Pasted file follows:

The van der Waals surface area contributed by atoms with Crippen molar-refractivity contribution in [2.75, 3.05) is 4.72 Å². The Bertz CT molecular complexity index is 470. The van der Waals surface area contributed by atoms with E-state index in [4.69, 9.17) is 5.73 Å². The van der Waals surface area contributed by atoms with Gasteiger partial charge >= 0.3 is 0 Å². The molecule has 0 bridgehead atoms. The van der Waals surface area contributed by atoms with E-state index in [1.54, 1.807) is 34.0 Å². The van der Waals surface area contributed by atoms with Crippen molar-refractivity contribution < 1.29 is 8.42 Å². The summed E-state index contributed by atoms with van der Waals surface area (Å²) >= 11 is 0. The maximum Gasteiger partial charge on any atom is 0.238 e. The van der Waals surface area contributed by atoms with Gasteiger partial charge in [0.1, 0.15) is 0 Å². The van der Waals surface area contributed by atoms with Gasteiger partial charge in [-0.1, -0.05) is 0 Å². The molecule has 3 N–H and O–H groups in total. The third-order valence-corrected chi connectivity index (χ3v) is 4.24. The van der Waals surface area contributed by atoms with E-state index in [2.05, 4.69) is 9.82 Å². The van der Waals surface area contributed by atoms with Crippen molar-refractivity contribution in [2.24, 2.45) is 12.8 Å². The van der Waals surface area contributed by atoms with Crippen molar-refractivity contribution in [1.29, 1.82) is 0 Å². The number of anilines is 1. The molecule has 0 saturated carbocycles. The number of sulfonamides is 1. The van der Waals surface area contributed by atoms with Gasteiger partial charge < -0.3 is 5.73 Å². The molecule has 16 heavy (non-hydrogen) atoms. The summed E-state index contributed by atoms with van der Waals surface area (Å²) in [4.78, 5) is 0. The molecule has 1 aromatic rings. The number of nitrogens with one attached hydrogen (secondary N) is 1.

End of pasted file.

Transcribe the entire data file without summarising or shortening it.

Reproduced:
The van der Waals surface area contributed by atoms with Crippen molar-refractivity contribution in [2.75, 3.05) is 4.72 Å². The Bertz CT molecular complexity index is 470. The van der Waals surface area contributed by atoms with E-state index in [4.69, 9.17) is 5.73 Å². The van der Waals surface area contributed by atoms with Gasteiger partial charge >= 0.3 is 0 Å². The molecule has 0 bridgehead atoms. The van der Waals surface area contributed by atoms with E-state index in [1.54, 1.807) is 34.0 Å². The van der Waals surface area contributed by atoms with Crippen molar-refractivity contribution < 1.29 is 8.42 Å². The summed E-state index contributed by atoms with van der Waals surface area (Å²) >= 11 is 0. The maximum Gasteiger partial charge on any atom is 0.238 e. The van der Waals surface area contributed by atoms with Gasteiger partial charge in [0.1, 0.15) is 0 Å². The van der Waals surface area contributed by atoms with Gasteiger partial charge in [-0.1, -0.05) is 0 Å². The molecule has 3 N–H and O–H groups in total. The third-order valence-corrected chi connectivity index (χ3v) is 4.24. The van der Waals surface area contributed by atoms with E-state index in [2.05, 4.69) is 9.82 Å². The van der Waals surface area contributed by atoms with Crippen molar-refractivity contribution in [2.24, 2.45) is 12.8 Å². The van der Waals surface area contributed by atoms with Crippen molar-refractivity contribution in [1.29, 1.82) is 0 Å². The number of anilines is 1. The molecule has 0 saturated carbocycles. The number of sulfonamides is 1. The van der Waals surface area contributed by atoms with Gasteiger partial charge < -0.3 is 5.73 Å². The molecule has 16 heavy (non-hydrogen) atoms. The summed E-state index contributed by atoms with van der Waals surface area (Å²) in [4.78, 5) is 0. The molecule has 1 aromatic rings. The number of nitrogens with one attached hydrogen (secondary N) is 1.